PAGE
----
Closeup of the Philosophy Now cover, issues 160, featuring the face of an owl over a four leafed shamrock against a blue background.

Irish Philosophy – a quick guide


The February/March edition of Philosophy Now features a number of pieces about Irish Philosophy, including one about how this blog came to be. This post is intended as a roadmap to link to books, people and posts mentioned in that article. As I said in the article, Irish thought encompasses a wide variety of influences, from neo-Platonism to neo-republicanism. 

Before going through the post, I should acknowledge the work of two philosophers without whom this blog would not exist.

The book that started it all was David Berman’s Berkeley and Irish Philosophy (link on Google Books). One of the first pieces I wrote, published on 17th March 2013, was We Irish think otherwise: The Golden Age of Irish Philosophy , based on an essay in that book. I have been lucky enough to meet David Berman and let him know this is his fault! The second philosopher sadly died the year before I discovered his book History of Irish Thought (link on Google Books). That book by Thomas Duddy (read a post about him here) moved beyond the Irish Enlightenment to give a broad account of Irish Philosophy from the earliest times.

The first philosopher in that book was the subject of the first entry on the blog , known only by his nickname of “Augustinus Hibernicus” or the “Irish Augustine”, who in the 7th century wrote explaining miracles as an extension of natural processes, based on the philosophy of his better known namesake. I wrote this based on an article by Damian Bracken (Chronicon 2 (1998) 1: 1-37) only discovering Duddy’s book the following month. His History and his Dictionary of Irish Philosophers have been constant companions.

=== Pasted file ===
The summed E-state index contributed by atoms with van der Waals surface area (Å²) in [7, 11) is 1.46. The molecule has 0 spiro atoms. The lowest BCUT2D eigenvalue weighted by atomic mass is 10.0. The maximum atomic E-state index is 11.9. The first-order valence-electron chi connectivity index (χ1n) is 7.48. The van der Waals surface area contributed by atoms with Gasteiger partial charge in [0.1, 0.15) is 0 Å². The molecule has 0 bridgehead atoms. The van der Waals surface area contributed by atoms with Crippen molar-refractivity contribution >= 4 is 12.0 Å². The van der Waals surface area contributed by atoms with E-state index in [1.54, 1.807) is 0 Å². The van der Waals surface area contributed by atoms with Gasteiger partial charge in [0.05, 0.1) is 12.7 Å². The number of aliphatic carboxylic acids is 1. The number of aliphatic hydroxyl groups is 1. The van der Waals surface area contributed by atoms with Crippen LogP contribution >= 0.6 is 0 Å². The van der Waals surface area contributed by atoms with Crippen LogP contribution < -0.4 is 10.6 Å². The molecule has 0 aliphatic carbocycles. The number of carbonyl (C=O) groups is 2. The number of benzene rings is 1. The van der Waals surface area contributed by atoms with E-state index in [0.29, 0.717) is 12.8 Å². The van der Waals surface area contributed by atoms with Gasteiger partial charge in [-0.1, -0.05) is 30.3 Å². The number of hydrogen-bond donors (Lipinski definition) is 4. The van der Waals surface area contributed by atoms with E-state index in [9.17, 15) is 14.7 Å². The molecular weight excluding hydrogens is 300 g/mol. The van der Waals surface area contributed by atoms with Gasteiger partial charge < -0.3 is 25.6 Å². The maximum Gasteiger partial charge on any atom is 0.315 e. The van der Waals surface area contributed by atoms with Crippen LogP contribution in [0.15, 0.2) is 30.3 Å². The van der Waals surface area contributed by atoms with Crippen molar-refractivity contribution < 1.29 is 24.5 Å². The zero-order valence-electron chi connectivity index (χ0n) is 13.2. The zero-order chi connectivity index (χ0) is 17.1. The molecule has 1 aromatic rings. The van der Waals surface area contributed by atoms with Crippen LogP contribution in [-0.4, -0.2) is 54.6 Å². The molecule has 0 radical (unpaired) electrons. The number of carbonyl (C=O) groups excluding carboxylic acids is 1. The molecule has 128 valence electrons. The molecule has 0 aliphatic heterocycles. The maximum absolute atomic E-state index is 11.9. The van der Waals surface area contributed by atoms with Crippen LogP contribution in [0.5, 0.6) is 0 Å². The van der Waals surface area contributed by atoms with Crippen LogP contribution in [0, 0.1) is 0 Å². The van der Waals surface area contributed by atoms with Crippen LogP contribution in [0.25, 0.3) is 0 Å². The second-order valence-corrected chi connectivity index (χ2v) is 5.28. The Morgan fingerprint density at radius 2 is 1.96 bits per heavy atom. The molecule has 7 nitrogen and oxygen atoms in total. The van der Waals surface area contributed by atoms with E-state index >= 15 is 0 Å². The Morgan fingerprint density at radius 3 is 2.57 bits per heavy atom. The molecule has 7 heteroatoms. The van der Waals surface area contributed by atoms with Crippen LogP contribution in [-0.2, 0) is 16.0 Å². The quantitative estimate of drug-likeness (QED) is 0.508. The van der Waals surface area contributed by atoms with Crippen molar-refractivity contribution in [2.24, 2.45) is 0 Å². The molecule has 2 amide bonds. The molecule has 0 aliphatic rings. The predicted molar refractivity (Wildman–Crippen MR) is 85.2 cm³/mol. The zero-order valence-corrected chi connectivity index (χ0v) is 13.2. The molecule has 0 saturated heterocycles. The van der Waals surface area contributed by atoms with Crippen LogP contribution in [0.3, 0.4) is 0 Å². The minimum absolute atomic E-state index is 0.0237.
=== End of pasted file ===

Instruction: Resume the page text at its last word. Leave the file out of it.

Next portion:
Wandering as it does over such a large time period, it can be difficult to find posts on the blog. To search the blog, go to the Search page which includes the ability to find posts based on date published and by category. The main categories are based on date periods: Medieval and Early Modern, the Long Eighteenth Century (circa 1688-1801),  the Long Nineteenth Century (1801-1922) and Contemporary (post 1922). Within those are categories based on individual philosophers.

Before I give a roll-call of philosophers mentioned in the article together with links to their categories, let me suggest that if you want something completely different, why not try these posts on some historic libraries (not including the Long Room…yet!) or this post on Flann O’Brien’s satirical look at philosophy (the site’s most popular post). 

When I read Thomas Duddy’s book, I found the Irish Augustine , along with Eriugena (who needs more posts), Peter of Ireland and Richard Fitzralph. Though the Irish Enlightenment is my first love, that surprising and alien early Irish world drew me in and three of the blog’s most popular posts are about this period: Literacy and Learning in Ireland before and after Patrick  about the adoption of classical learning into Ireland up to the 7th century, Calculating Easter: Irish Computus to the Carolingian Renaissance about the role played by Irish scholars in the calculation of Easter, and a quote from Umberto Eco on the defence of Irish against Latin by Irish grammarians